wblakesx (author)2014-06-15

For fan no transmission gears so int combustion ok. For wheel drive electric has flat torque curve so maybe no gears ok.

J-Five (author)2012-07-23

To much time on their hands, but it is different for thing

jimmytvf (author)2012-05-27

what about a chainsaw? you control the throttle with the servo as well, attach the chain to a sprocket and there you go! you get more power, is kinda lightweight and the gas is also cheaper lol

bmueller3 (author)jimmytvf2012-06-19

With modifications to the internals of the chainsaw chain and sprocket it would go faster than that airplane motor with anywhere between 0.5 to 2 HP.

ElvenChild (author)2012-04-08

On the "Who are the MythBusters" segment on the latest episode "Square Wheels" you see Tory riding something that looks suspiciously similar, at least in concept.

Sorry the photo is blurry, I have no excuse for taking a blurry screenshot.

freeza36 (author)ElvenChild2012-04-30

That is actually on an episode. the "can you blow your own sail" one

bavetta (author)ElvenChild2012-04-08

Ha, nice! Thanks for the screen-grab

Clayton H. (author)2009-02-06

How about strapin one of these baby's on

sanagol (author)Clayton H.2011-03-03

wy not do a drive by with this baby.if you want to buil this go to

Bongmaster (author)Clayton H.2010-01-03

woh the raw power :3

crazybuilders (author)Clayton H.2009-02-16

awesome looking motor

much cheaper too

bryanbrews (author)Clayton H.2009-02-12

awesome skateboard!! but yeah, why not use an electric airplane motor instead of an electric fan motor or gas engine? The batteries would add extra weight, but the silence would be great!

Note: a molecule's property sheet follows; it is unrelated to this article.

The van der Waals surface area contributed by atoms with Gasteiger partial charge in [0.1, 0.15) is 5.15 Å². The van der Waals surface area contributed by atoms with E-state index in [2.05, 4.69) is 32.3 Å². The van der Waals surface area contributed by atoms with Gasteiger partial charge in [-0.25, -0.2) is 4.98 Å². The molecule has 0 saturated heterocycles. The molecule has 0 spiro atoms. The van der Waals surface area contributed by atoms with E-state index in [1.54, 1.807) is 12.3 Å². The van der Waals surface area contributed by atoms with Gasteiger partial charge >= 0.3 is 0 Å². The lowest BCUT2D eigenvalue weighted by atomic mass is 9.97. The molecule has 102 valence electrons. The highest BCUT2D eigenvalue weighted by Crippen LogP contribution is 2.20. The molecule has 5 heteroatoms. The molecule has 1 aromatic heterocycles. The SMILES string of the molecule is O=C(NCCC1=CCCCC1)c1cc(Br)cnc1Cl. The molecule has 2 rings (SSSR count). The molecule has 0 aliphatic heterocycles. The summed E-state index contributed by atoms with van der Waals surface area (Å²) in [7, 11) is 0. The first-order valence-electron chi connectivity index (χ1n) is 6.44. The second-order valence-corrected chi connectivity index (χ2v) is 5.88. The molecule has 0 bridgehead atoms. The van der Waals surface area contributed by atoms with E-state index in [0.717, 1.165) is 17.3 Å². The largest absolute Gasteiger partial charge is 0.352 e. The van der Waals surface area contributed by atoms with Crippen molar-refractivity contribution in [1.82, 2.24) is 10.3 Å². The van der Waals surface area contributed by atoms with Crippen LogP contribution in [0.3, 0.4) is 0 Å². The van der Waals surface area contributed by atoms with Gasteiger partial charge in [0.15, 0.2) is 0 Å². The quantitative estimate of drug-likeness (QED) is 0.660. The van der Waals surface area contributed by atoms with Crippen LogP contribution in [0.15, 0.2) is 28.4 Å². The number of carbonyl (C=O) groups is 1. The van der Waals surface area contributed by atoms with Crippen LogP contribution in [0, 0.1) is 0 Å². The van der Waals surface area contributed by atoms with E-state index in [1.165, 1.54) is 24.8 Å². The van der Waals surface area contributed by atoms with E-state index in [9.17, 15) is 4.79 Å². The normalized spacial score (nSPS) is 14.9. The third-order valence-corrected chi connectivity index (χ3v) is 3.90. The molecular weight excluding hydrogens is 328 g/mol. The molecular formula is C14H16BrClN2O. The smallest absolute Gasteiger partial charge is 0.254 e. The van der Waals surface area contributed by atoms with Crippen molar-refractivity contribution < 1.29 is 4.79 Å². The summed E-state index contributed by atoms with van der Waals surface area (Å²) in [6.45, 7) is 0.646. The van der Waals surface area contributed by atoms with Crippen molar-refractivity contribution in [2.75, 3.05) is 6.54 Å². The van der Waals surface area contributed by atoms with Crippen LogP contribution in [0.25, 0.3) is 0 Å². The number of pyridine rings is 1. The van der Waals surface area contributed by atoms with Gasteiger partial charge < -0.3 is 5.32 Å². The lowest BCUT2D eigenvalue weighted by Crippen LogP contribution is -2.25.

crazybuilders (author)bryanbrews2009-02-12

I think it would actually be more expensive and heavier when you add up the motor, speed controller and batteries. You're right though, it'd be a lot quieter!

bryanbrews (author)crazybuilders2009-02-12

What was your total cost for everything involved in creating this masterpiece?

Kaos7125 (author)2009-03-07

You should totally do this on a bike! I'd go for it in a heartbeat if it was on a bike

yardkarter (author)Kaos71252010-10-28

I already did!

Madrias357 (author)Kaos71252009-04-09

Working on that! Got me a plan for it.

sebberdreng (author)Madrias3572009-04-20

Can i get the link to the plan?

Madrias357 (author)sebberdreng2009-05-12

Can you download a notebook? I'm sorry, my plans are to stay in notebooks. Anyway, I have limited supplies and was thinking of using the box-fan-on-power inverter to turn the wheel instead of trying to push 240 pounds of me and the bike around. Worst thing that could happen? I smoke up an old box-fan motor and have a smoker-unit for a mile or so. Or I get shocked. That's what electrical tape is for.

bylerfamily (author)Madrias3572009-08-27

Ah,that remind me of someone I know who fastened a chainsaw motor to his bike...

Madrias357 (author)bylerfamily2009-09-17

Except I don't like gas. It's loud, smelly, and it explodes.

but thats what makes gas so cool!!!

Raydoom (author)2010-05-22

will try attemp this exept ill use a 32cc leafblower engine on my longboard

gonzowizard (author)2010-02-20